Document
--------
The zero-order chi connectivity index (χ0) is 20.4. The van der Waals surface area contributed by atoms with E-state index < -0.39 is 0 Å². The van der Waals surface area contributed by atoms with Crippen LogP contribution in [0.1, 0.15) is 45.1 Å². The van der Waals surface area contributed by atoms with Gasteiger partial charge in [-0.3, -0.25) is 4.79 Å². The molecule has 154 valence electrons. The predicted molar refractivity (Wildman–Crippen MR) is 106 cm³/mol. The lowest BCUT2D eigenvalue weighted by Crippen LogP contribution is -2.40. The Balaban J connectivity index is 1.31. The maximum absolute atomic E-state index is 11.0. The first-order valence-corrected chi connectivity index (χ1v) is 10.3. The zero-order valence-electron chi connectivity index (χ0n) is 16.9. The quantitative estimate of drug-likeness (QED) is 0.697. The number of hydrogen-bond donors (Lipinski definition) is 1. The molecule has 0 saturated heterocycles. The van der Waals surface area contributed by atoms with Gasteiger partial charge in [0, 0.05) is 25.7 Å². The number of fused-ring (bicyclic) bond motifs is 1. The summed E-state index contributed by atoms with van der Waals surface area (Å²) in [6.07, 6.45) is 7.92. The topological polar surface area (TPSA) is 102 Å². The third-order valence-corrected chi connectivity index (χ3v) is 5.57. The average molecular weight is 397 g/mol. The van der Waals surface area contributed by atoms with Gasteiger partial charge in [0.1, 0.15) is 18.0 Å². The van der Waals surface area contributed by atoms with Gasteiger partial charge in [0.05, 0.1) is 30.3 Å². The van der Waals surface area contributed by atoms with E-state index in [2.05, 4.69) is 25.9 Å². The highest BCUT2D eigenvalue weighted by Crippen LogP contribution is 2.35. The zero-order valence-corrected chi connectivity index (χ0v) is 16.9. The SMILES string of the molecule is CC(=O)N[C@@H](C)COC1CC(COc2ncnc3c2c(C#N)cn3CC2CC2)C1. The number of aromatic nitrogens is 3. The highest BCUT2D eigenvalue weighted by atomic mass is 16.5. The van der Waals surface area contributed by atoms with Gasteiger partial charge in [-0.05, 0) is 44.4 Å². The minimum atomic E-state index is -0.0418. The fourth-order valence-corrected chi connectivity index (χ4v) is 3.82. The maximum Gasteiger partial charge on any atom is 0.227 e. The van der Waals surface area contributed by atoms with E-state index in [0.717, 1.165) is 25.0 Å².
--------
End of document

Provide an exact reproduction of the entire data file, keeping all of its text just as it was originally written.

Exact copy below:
The zero-order chi connectivity index (χ0) is 20.4. The van der Waals surface area contributed by atoms with E-state index < -0.39 is 0 Å². The van der Waals surface area contributed by atoms with Crippen LogP contribution in [0.1, 0.15) is 45.1 Å². The van der Waals surface area contributed by atoms with Gasteiger partial charge in [-0.3, -0.25) is 4.79 Å². The molecule has 154 valence electrons. The predicted molar refractivity (Wildman–Crippen MR) is 106 cm³/mol. The lowest BCUT2D eigenvalue weighted by Crippen LogP contribution is -2.40. The Balaban J connectivity index is 1.31. The maximum absolute atomic E-state index is 11.0. The first-order valence-corrected chi connectivity index (χ1v) is 10.3. The zero-order valence-electron chi connectivity index (χ0n) is 16.9. The quantitative estimate of drug-likeness (QED) is 0.697. The number of hydrogen-bond donors (Lipinski definition) is 1. The molecule has 0 saturated heterocycles. The van der Waals surface area contributed by atoms with Gasteiger partial charge in [0, 0.05) is 25.7 Å². The number of fused-ring (bicyclic) bond motifs is 1. The summed E-state index contributed by atoms with van der Waals surface area (Å²) in [6.07, 6.45) is 7.92. The topological polar surface area (TPSA) is 102 Å². The third-order valence-corrected chi connectivity index (χ3v) is 5.57. The average molecular weight is 397 g/mol. The van der Waals surface area contributed by atoms with Gasteiger partial charge in [0.1, 0.15) is 18.0 Å². The van der Waals surface area contributed by atoms with Gasteiger partial charge in [0.05, 0.1) is 30.3 Å². The van der Waals surface area contributed by atoms with E-state index in [2.05, 4.69) is 25.9 Å². The highest BCUT2D eigenvalue weighted by Crippen LogP contribution is 2.35. The zero-order valence-corrected chi connectivity index (χ0v) is 16.9. The SMILES string of the molecule is CC(=O)N[C@@H](C)COC1CC(COc2ncnc3c2c(C#N)cn3CC2CC2)C1. The number of aromatic nitrogens is 3. The highest BCUT2D eigenvalue weighted by atomic mass is 16.5. The van der Waals surface area contributed by atoms with Gasteiger partial charge in [-0.05, 0) is 44.4 Å². The minimum atomic E-state index is -0.0418. The fourth-order valence-corrected chi connectivity index (χ4v) is 3.82. The maximum Gasteiger partial charge on any atom is 0.227 e. The van der Waals surface area contributed by atoms with E-state index in [0.717, 1.165) is 25.0 Å².